Animals too have their square pegs in round holes; ostriches wish they were horses, squirrels flit birdlike in the tree-tops and whales would prefer to be fish. Perhaps the most extreme rejection of their ancient heritage is found among penguins. They see themselves as dolphins.
Aping sea mammals was an excellent career choice for penguins; most of the 19 species are thriving. However, ‘the times they are a changing’ and things may be less rosy in future, or so a paper in the October edition of Scientific American argues. In The Strangest Bird, R. Ewan Fordyce and Daniel T. Ksepka discuss the evolution of these iconic birds. The title is apt; penguins are an odd bunch. Flightless and fat, they travel the oceans, plunge diving for fish and krill. Two satellite-tagged Magellanic penguins covered 300,000km in nine years. Meeting up each summer to breed, they were declared, last week, to be ‘the most monogamous creatures on earth’.
Penguins breed in the most inhospitable places. The emperor species, a most awkward walker, nests tens of kilometres from the sea on the Antarctic ice-cap, where no mammal, apart from ourselves, dares venture. Birds are more warm-blooded than other creatures. Why do they choose to live in such places? The penguins’ ancestors turned their wings into flippers, converted their feather covering into a fur-like coat and solidified their bones, making them heavier. But when did these changes occur and what environmental forces drove them? Until recently, we knew little about penguin origins. Fordyce’s interest in his ‘strange bird’ began during the 1970s when he found a fossilised leg bone in New Zealand. He was not the first person to make such a find. That distinction goes to an unknown Maori who stumbled on a bone in the 19th Century. The fossil record remained sparse until the 1970s but, over the next four decades, more specimens came to light. Analysis of these suggests that the penguin story began 62 to 58 million years ago, soon after a catastrophe which wiped out most creatures on Earth, including the dinosaurs. Penguins come from one of the few surviving bird species.
The original ones were about the size of a cormorant and, according to Fordyce and Ksepka, the seas in which they evolved were warm. Over the next 37 million years, their descendants spread around the world and colonised even warmer regions. Fifty extinct species have been named.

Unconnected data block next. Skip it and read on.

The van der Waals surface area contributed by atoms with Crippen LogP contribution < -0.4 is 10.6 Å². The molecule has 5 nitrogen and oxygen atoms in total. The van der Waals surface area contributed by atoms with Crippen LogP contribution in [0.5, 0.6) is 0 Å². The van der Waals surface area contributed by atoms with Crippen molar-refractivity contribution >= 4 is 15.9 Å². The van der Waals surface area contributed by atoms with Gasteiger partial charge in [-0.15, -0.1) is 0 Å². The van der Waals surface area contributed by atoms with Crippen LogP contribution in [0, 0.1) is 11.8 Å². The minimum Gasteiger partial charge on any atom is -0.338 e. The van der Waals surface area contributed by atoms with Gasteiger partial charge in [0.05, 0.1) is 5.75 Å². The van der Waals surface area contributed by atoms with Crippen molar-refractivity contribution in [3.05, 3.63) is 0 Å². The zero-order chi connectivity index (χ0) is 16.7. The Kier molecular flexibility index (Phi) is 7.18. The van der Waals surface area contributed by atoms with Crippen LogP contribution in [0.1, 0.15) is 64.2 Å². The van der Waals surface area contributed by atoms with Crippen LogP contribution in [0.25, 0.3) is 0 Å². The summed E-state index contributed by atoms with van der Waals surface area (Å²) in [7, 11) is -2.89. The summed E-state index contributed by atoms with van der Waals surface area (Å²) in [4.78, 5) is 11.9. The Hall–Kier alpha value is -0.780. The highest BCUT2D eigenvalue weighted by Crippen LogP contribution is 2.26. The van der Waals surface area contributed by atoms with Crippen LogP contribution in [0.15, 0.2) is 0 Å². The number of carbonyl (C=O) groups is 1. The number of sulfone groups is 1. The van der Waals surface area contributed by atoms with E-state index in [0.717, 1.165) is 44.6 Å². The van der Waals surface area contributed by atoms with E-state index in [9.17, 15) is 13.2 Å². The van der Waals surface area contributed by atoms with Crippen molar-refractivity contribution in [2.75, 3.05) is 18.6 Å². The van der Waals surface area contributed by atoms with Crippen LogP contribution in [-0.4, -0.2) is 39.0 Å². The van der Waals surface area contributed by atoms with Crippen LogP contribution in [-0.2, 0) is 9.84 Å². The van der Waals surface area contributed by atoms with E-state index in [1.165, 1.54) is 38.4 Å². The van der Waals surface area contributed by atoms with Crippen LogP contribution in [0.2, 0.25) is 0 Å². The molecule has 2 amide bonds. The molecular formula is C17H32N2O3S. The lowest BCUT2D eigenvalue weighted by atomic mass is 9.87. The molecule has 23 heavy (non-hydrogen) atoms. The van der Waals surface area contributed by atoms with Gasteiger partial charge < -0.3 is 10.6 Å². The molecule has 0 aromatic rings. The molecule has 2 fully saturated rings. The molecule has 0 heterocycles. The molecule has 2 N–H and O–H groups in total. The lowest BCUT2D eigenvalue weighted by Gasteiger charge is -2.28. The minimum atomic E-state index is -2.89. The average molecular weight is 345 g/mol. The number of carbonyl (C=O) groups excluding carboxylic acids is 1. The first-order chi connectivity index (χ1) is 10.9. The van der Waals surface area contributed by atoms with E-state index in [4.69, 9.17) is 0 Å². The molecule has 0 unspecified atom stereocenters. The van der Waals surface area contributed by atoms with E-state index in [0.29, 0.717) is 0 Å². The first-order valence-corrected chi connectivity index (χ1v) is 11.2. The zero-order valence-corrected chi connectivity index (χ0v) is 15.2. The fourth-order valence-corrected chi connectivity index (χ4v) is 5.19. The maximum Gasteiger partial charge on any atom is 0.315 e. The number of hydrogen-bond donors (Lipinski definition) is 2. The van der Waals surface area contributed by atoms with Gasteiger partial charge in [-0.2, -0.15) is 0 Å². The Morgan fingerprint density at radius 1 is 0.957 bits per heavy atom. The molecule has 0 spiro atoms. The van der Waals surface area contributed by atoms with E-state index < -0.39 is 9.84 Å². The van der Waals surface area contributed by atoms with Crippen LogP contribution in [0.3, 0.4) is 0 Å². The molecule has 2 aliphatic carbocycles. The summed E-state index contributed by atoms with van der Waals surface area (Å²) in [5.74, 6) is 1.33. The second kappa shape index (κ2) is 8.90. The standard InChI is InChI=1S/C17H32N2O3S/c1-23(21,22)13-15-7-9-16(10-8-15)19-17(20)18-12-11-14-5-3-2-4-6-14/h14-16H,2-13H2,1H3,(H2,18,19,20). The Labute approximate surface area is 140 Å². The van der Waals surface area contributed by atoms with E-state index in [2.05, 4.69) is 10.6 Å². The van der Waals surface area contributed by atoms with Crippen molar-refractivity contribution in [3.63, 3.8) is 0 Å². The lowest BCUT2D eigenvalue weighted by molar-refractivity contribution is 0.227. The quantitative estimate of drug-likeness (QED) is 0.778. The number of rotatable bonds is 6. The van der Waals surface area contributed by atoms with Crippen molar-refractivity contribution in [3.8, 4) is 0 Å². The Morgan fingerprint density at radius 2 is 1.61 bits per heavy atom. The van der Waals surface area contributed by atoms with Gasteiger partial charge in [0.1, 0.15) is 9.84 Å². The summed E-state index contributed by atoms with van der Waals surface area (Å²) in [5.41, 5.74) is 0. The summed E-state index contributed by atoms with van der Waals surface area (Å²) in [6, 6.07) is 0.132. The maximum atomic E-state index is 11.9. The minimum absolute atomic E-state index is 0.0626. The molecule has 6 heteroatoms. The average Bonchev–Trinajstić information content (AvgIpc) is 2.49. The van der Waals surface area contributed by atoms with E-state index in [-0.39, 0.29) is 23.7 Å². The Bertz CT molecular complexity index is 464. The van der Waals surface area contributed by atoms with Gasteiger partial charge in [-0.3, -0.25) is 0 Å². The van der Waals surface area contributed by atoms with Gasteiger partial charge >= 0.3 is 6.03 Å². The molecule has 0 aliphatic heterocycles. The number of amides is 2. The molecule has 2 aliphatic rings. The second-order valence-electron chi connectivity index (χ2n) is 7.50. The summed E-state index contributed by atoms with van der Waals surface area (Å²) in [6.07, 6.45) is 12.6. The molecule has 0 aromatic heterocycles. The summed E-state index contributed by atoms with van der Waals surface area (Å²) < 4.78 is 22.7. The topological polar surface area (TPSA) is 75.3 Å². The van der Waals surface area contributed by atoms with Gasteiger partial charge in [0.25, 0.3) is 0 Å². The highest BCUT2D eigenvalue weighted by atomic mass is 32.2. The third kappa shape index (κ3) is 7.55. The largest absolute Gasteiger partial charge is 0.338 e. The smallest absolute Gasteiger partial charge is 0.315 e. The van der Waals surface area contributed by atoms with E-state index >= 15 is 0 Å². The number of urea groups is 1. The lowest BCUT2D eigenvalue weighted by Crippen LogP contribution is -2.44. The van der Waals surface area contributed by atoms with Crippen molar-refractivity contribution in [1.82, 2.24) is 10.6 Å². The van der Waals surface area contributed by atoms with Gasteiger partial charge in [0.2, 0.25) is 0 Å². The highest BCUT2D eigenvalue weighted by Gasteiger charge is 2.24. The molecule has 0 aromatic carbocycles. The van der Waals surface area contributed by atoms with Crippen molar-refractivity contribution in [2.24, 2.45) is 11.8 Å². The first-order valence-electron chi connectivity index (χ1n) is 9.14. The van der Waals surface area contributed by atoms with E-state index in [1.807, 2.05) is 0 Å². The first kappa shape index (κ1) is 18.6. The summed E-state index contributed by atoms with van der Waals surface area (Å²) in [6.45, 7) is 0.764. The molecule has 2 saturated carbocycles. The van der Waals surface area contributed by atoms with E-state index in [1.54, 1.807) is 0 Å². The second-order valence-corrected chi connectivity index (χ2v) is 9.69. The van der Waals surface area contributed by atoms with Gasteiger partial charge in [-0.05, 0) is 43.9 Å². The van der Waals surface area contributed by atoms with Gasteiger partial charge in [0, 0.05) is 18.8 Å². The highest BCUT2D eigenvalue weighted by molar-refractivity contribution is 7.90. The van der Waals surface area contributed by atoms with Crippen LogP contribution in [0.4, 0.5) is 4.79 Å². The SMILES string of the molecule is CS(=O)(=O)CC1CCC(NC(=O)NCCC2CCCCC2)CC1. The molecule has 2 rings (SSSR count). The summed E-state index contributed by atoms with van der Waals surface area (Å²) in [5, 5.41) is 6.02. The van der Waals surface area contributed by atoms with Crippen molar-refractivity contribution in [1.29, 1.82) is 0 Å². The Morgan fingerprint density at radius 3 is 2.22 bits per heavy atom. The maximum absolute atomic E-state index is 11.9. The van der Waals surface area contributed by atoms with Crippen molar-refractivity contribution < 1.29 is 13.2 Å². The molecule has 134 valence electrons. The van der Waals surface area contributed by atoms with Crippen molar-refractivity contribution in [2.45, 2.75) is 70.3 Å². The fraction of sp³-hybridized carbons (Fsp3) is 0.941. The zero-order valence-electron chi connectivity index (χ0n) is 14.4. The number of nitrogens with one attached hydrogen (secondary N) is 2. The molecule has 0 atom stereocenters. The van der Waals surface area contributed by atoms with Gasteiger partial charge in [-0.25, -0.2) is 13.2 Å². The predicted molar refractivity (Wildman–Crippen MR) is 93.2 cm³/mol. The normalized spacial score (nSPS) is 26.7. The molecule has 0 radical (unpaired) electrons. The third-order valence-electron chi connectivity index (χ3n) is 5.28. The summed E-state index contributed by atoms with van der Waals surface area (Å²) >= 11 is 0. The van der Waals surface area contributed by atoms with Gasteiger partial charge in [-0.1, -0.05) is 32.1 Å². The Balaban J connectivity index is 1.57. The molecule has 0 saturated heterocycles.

Although some of today’s penguins live in warm latitudes, we associate these species with colder regions of the southern hemisphere. Why they came to live in such inhospitable habitats remained a mystery until Ksepka noticed something odd about the leg bones of the fossils. There were grooves running along some of them but not along others. The groovy bones were from birds which lived up to 58 million years ago. Those without grooves were older.
Heat loss through bare parts is a problem for birds. The arteries carrying blood to the feet of water birds are located beside the veins which return the blood to the heart. The arterial blood transfers heat to the returning flow, reducing energy loss. The grooves in the ancient bones, Fordyce and Ksepka argue, functioned in a similar way; the bones served as heat exchangers. But why, if the original seas were warm, was heat retention so necessary?
Cooler waters hold more oxygen and support a greater diversity of life. There must have been cold-water up-wellings in the ancient seas. The early penguins, the authors claim, moved to these cold spots for the extra food they provided. Exploiting cold waters became a penguin speciality and, in more recent times, they moved to the chilly southern oceans.
But Fordyce and Ksepka are pessimistic about the penguin’s future in rapidly warming seas. The Galapagos penguin thrives in the cool waters of its equatorial archipelago. However, in El Nino years, warm currents engulf the region and the birds’ fortunes go into reverse. Food availability is reduced, breeding fails and few young fledge.
With the onset of global warming, will penguins be able to adapt to warmer seas quickly enough to survive?